What happens when a big name of the anti-gender crusade is involved in a sex scandal?
Rogério Diniz Junqueira*
Monsignor Tony Anatrella is a prominent name in the galaxy of anti-gender “experts”. A French Catholic priest of the diocese of Paris and a psychotherapist, he has been for years a reference for the ultraconservative Catholic sectors engaged in the offensive against what in France they call “gender theory” – one of the variations for what is more commonly called “gender ideology”. The “Psi of the Church,” as he is also known, owes his notoriety especially to the virulent opposition towards homosexuality and towards any possibility of recognizing it as a bearer of rights.
The penetration of his opinions, supposedly based on psychoanalysis, gave him projection inside and outside the religious circles, as well as a formidable transit in the Holy See in Rome, where he became an adviser and a member of several dicasteries. However, his prestige, like that of other guardians of orthodoxy, is threatened by the sexual scandals, carefully muffed for a decade, in which he was involved. However, lately, the French ecclesiastical authorities, in face of new facts, have finally opened a canonical process against him. Meanwhile, religious and non-religious leaders of movements and organizations engaged in “family advocacy” – always ready to accuse feminists and LGBTIs of using “gender” to, among other things, promote pedophilia, homosexual indoctrination and seek to take away from parents the right to raise their children – seem to have nothing to say about the case.
Anatrella’s prestige faced his first shock when, in 2005 and 2006, allegations surfaced that he would have subjected patients, young seminarians and priests, to a series of sexual abuses and violence through his “body therapies,” aimed at healing them from homosexuality. However, in 2007, because of what appears to have been a providential performance of the archbishop of Paris, Cardinal André Vingt-Trois, another important name of the anti-gender galaxy and colleague of Anatrella in the seminary times, the proceedings were promptly shelved. Thus, with a reputation scraped, appearing as a victim of calumnies of the “gay lobby”, Anatrella was able to continue with his controversial professional activities in Paris and Rome. This was possible until ten years later, when new and more consistent complaints were made by other former patients, who were motivated to act upon the pedophilia scandals in the diocese of Lyon. In view of the strong media repercussion, the French ecclesiastical hierarchy was obliged to take measures, including informing the concerned Vatican authorities, such as the Supreme Court of the Apostolic Signature.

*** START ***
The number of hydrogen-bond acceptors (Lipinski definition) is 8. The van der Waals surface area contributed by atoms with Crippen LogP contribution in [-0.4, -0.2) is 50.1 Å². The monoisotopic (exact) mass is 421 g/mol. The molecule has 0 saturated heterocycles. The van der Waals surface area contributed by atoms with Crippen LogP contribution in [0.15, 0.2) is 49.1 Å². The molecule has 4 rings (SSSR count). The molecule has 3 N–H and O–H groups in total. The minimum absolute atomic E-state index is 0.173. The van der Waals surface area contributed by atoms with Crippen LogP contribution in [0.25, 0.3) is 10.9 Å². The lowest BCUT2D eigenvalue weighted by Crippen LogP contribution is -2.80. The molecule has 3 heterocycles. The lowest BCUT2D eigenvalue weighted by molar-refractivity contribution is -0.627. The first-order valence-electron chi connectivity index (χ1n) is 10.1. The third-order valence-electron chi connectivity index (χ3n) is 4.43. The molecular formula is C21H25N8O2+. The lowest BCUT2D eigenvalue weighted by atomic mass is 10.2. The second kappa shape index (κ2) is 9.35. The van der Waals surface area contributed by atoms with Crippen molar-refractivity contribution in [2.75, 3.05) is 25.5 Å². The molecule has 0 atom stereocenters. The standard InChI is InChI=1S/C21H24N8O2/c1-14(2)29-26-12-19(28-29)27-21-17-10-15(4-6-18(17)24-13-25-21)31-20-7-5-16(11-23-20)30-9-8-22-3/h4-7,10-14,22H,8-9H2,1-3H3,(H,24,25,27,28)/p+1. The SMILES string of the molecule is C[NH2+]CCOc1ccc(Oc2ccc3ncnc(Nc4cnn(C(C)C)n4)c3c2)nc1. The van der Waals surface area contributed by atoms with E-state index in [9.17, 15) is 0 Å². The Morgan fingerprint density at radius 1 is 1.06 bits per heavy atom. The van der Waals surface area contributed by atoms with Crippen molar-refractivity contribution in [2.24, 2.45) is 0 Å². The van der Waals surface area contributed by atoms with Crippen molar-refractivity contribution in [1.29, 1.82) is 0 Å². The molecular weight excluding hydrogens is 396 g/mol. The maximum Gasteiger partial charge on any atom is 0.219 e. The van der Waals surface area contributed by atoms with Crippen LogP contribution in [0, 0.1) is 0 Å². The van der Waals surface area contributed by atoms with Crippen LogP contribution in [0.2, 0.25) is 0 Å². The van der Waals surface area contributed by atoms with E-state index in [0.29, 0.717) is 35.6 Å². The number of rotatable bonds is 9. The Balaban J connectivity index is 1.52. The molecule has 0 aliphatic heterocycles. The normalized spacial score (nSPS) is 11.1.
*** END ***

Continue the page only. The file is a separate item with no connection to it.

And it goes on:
Born in 1941, graduated in Psychology and member of the Salesian order, Father Anatrella affirmed himself through publications on youth education Anatrella’s prestige faced his first shock when, in 2005 and 2006, allegations surfaced that he would have subjected patients, young seminarians and priests, to a series of sexual abuses and violence through his “body therapies,” aimed at healing them from homosexuality. However, in 2007, because of what appears to have been a providential performance of the archbishop of Paris, Cardinal André Vingt-Trois, another important name of the anti-gender galaxy and colleague of Anatrella in the seminary times, the proceedings were promptly shelved. Thus, with a reputation scraped, appearing as a victim of calumnies of the “gay lobby”, Anatrella was able to continue with his controversial professional activities in Paris and Rome. This was possible until ten years later, when new and more consistent complaints were made by other former patients, who were motivated to act upon the pedophilia scandals in the diocese of Lyon. In view of the strong media repercussion, the French ecclesiastical hierarchy was obliged to take measures, including informing the concerned Vatican authorities, such as the Supreme Court of the Apostolic Signature.